The tongue is attached in two places: at the hyoid bone (a supportive cartilage located under the jaw) and at the area just above the larynx. The first location gives the singer very little trouble. But the second is a constant source of difficulty unless the singer can gain the concept that the tongue rides over the hyoid bone. Never is the tongue pushed down at the back in the production of any sound, for in its attachment to the larynx, depression of the tongue is depression and constriction of the larynx.

Constriction of the larynx causes the cartilages housing the vocal cords to malfunction, thereby failing to allow the vocal cords and all the surrounding component parts of the larynx to function freely and naturally.

This is important because the voice has within its full range two lifts (or adjustments). For treble voices, the first lift is in the area of "a" or "b" above middle "c." The second lift occurs a perfect fourth above the first lift, whatever it may be.

It is through the discovery of where these adjustments by the singer are made that we discover the true classification of the voice of a singer. The rare alto’s lift will occur in the area of "f" or "g" above middle "c." (Here we are not speaking of a changing voice.)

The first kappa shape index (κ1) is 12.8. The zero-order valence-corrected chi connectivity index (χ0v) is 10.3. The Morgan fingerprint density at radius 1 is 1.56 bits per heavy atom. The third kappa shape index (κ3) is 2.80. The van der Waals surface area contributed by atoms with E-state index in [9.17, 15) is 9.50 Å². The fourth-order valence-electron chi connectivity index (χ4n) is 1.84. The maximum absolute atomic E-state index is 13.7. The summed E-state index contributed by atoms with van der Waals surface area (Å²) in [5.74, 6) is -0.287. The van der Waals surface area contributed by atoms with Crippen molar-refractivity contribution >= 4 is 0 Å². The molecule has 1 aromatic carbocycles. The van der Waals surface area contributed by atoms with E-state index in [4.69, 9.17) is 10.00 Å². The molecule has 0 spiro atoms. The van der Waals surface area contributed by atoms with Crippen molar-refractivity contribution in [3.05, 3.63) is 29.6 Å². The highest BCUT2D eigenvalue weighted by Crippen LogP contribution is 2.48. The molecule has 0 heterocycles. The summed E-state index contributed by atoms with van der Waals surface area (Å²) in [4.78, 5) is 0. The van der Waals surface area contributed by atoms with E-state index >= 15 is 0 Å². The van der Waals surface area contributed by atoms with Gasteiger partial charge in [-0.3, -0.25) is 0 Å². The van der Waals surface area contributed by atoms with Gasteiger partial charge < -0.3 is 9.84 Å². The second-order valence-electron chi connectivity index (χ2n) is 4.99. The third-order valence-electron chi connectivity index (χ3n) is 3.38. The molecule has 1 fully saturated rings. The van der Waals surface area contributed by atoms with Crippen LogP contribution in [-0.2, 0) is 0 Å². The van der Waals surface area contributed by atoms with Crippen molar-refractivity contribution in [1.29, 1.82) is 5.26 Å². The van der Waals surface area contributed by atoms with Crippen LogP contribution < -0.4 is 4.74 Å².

We should say that God did not create all girls to be sopranos and all boys to be altos.  This is one of the cardinal sins of many teachers who fail to understand the real nature of children, and the real purpose of music in our lives.  The student will remain interested as long as he feels he is accomplishing something of value.  We must remember that one must understand before he will accept an idea.  If the result is not pleasurable, the result is loss of student interest.

 It is the gradual working toward musical goals and accomplishments that makes rehearsals enjoyable.  Part of that accomplishment is the distinction of uniqueness and individual worth.  This doesn’t happen when voice ranges are determined by sex.

 Copyright 1984, 2001 by George Bragg. Used by permission.


Copyright 2002 boychoirs.org
This page was last modified on 06 December 2005